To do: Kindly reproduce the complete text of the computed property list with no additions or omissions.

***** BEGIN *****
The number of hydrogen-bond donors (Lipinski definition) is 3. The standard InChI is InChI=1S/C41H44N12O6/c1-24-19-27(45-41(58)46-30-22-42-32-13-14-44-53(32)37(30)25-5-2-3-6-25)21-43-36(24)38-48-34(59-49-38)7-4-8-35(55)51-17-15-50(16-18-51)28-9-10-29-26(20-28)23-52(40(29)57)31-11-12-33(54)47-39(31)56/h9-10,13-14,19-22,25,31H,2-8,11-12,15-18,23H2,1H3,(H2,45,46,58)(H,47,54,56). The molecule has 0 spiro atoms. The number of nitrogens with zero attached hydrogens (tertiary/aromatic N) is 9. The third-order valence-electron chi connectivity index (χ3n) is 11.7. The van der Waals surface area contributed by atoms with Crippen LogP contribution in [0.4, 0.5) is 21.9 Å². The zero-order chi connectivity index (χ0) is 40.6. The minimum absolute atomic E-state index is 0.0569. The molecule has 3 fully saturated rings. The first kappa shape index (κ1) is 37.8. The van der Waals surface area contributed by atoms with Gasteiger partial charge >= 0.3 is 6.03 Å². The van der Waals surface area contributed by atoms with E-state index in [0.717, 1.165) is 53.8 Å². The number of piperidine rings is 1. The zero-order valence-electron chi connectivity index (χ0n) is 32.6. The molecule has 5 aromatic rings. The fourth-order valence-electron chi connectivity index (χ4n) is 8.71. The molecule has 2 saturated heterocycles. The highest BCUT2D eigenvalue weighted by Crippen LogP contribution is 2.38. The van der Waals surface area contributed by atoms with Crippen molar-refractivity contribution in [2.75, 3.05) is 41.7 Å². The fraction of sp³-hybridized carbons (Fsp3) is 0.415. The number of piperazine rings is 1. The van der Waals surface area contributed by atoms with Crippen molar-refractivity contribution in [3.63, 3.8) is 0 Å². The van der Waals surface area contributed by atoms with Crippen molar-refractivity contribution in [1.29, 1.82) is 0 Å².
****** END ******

The number of hydrogen-bond donors (Lipinski definition) is 3. The standard InChI is InChI=1S/C41H44N12O6/c1-24-19-27(45-41(58)46-30-22-42-32-13-14-44-53(32)37(30)25-5-2-3-6-25)21-43-36(24)38-48-34(59-49-38)7-4-8-35(55)51-17-15-50(16-18-51)28-9-10-29-26(20-28)23-52(40(29)57)31-11-12-33(54)47-39(31)56/h9-10,13-14,19-22,25,31H,2-8,11-12,15-18,23H2,1H3,(H2,45,46,58)(H,47,54,56). The molecule has 0 spiro atoms. The number of nitrogens with zero attached hydrogens (tertiary/aromatic N) is 9. The third-order valence-electron chi connectivity index (χ3n) is 11.7. The van der Waals surface area contributed by atoms with Crippen LogP contribution in [0.4, 0.5) is 21.9 Å². The zero-order chi connectivity index (χ0) is 40.6. The minimum absolute atomic E-state index is 0.0569. The molecule has 3 fully saturated rings. The first kappa shape index (κ1) is 37.8. The van der Waals surface area contributed by atoms with Gasteiger partial charge >= 0.3 is 6.03 Å². The van der Waals surface area contributed by atoms with E-state index in [0.717, 1.165) is 53.8 Å². The number of piperidine rings is 1. The zero-order valence-electron chi connectivity index (χ0n) is 32.6. The molecule has 5 aromatic rings. The fourth-order valence-electron chi connectivity index (χ4n) is 8.71. The molecule has 2 saturated heterocycles. The highest BCUT2D eigenvalue weighted by Crippen LogP contribution is 2.38. The van der Waals surface area contributed by atoms with Crippen molar-refractivity contribution in [2.75, 3.05) is 41.7 Å². The fraction of sp³-hybridized carbons (Fsp3) is 0.415. The number of piperazine rings is 1. The van der Waals surface area contributed by atoms with Crippen molar-refractivity contribution in [3.63, 3.8) is 0 Å². The van der Waals surface area contributed by atoms with Crippen molar-refractivity contribution in [1.29, 1.82) is 0 Å².